Apple (AAPL) has been dominating the tech headlines - with good reason - as it has the market cap and revenue to push around most of its peers. However, for the exchange traded fund investor who is worried about the heavy hand Apple is playing on their overall portfolio, it may be time to consider an equal-weight methodology instead.
For example, the Dow was up 120 points on Monday afternoon but the Nasdaq Composite was in the red. Much of the divergence was due to the heavy weighting of Apple in the Nasdaq index. Shares of Apple, a hedge fund favorite, were down more than 3% on Monday.
Apple accounts for about 19% of the Nasdaq-100 PowerShares QQQ (QQQ).
According to a recent Business Insider article, earnings growth for the overall S&P 500 is expected to be 1.4% year-over-year, but if Apple were to be removed from the equation, the overall earnings growth would be closer to zero.
To put this in perspective, the last time the S&P 500 saw 10% of its 3-month returns from a single component was in 2000.
No stock can weigh more than 5% of the S&P 500 Index, but Apple is an outlier. The company's growing market capitalization has forced through two index limitations. In ETFs, Apple is also coming in on the ceiling for diversification rules.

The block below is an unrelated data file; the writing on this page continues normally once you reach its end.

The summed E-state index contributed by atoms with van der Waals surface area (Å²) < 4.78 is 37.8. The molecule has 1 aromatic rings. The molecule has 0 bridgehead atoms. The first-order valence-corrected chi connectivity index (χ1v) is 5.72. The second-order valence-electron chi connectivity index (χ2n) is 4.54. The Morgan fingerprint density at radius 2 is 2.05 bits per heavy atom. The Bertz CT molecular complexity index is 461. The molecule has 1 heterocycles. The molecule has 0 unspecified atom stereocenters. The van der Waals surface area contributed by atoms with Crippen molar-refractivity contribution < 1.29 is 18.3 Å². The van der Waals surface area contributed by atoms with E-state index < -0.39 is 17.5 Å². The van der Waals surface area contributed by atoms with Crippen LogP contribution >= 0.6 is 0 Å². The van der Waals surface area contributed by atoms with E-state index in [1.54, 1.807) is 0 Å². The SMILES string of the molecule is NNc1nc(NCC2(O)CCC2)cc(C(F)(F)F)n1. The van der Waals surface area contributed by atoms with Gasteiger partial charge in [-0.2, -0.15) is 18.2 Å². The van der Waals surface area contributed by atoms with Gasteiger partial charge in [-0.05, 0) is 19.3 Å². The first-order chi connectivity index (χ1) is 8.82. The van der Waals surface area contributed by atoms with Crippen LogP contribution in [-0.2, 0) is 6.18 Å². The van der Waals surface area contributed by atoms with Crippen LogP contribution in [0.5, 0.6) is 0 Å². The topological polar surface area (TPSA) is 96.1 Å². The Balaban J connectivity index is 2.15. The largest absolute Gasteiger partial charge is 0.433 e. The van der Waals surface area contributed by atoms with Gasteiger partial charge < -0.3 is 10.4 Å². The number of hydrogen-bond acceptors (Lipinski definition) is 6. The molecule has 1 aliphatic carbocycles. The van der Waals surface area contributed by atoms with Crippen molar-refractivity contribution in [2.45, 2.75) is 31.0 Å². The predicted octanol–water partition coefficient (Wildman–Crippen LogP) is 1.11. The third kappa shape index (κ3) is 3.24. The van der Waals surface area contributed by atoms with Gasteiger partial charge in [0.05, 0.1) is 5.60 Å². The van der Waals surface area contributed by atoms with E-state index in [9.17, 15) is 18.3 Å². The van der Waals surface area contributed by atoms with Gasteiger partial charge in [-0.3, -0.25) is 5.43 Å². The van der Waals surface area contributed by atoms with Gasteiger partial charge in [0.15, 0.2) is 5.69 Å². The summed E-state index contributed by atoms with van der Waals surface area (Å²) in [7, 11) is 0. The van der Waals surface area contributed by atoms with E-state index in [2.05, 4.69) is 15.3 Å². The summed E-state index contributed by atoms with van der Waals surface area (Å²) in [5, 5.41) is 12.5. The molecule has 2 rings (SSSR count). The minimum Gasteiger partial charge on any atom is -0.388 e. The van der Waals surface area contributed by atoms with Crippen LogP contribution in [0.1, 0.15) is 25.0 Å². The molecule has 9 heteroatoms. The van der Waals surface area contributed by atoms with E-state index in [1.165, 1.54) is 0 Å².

Investors seeking a more diversified ETF portfolio, without the heavy weighting in Apple, may consider equal-weight ETFs like the Guggenheim S&P 500 Equal Weight ETF (RSP), First Trust Nasdaq 100 Equal Weighted Index Fund (QQEW) and the recently launched Direxion NASDAQ-100 Equal Weighted Index Shares (QQQE). Over the long-term, the equal-weight methodology is expected to outperform since it provides a higher weighting in small- and mid-cap stocks. For instance, RSP has gained 2.5% over the past five years, compared to the 4.2% loss in the SPDR S&P 500 (SPY).
Guggenheim S&P 500 Equal Weight ETF
Max Chen contributed to this article.
Additional disclosure: Tom Lydon's clients own AAPL, QQQ, RSP and SPY.